David Byron wrote:
> I got ethereal to capture everything. At 5MB, I'm pretty sure I
> shouldn't send it to the list. I should probably run the capture on a
> smaller file...tomorrow.
I've looked at David's trace:
Server: IIS/5.0 + ASP.NET
Action: POSTing a large request (2 megabytes, just to be sure the server
would have time and motivation to respond early if it wanted to).
The trace shows that IIS does close the first connection after the
first 401 response, in agreement with the "Connection: close" header
that it sent.
I am stunned to see IIS/5.0 doing two inefficient things:
1. It waits until receiving the entire request before sending
the 401 error response. (This is not necessary). This is very
clearly part of the server's logic, as it's TCP accepts all of
the request body and does not respond until after, which is 40
2. It closes the connection despite keep-alive being enabled,
which serves no purpose as it has read the whole request by
Another interesting quirk is:
3. It sends "HTTP/1.1 100 Continue" in response to the second time
a large request body is sent, but not the first time.
Conclusion: IE is forced to transmit the large request body twice. In
fact, any client is forced to do so, if it doesn't know in advance
that NTLM authentication is to be used on this URL.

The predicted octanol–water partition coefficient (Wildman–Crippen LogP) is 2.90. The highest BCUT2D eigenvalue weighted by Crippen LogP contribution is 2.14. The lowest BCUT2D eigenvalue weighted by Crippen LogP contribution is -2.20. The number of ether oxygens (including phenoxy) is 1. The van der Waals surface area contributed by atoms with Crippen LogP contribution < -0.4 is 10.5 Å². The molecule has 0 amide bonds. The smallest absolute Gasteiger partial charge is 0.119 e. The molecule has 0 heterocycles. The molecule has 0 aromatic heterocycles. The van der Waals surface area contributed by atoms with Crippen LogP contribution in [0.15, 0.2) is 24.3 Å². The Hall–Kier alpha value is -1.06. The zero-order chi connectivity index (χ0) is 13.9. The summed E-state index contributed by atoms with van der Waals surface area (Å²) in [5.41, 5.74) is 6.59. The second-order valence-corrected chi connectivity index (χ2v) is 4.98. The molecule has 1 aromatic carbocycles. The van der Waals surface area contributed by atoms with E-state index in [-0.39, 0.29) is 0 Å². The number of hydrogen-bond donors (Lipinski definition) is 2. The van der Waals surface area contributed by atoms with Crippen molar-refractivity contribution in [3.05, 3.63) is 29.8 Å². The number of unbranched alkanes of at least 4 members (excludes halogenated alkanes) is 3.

However, if the client _does_ know to use NTLM authentication, then
the request body only needs to be transmitted once, because in the
initial phase it does POST with an empty request body.
These traces do not answer what the client should do when connecting
to a server where it has already done NTLM authentication, but POSTing
to a URL on that domain that does not use NTLM.
For example, the latter behaviour can occur when a reverse proxy is
used to fan out different URL paths to different servers. Then the
empty POST will be sent to a real URL handler, and will probably cause
the wrong POST action.
David: Can you repeat this test with IIS/6.0, using a large file and
packet capture? It looks very likely that IIS/6.0 does the same as
IIS/5.0 except for not closing the connection, and still requires the
request body to be transmitted twice when discovering auth. However,
it is possible that IIS/6.0 is coded better: If it is making good use
of HTTP, then it will behave differently for a large request body than
a small one.
Received on 2004-11-08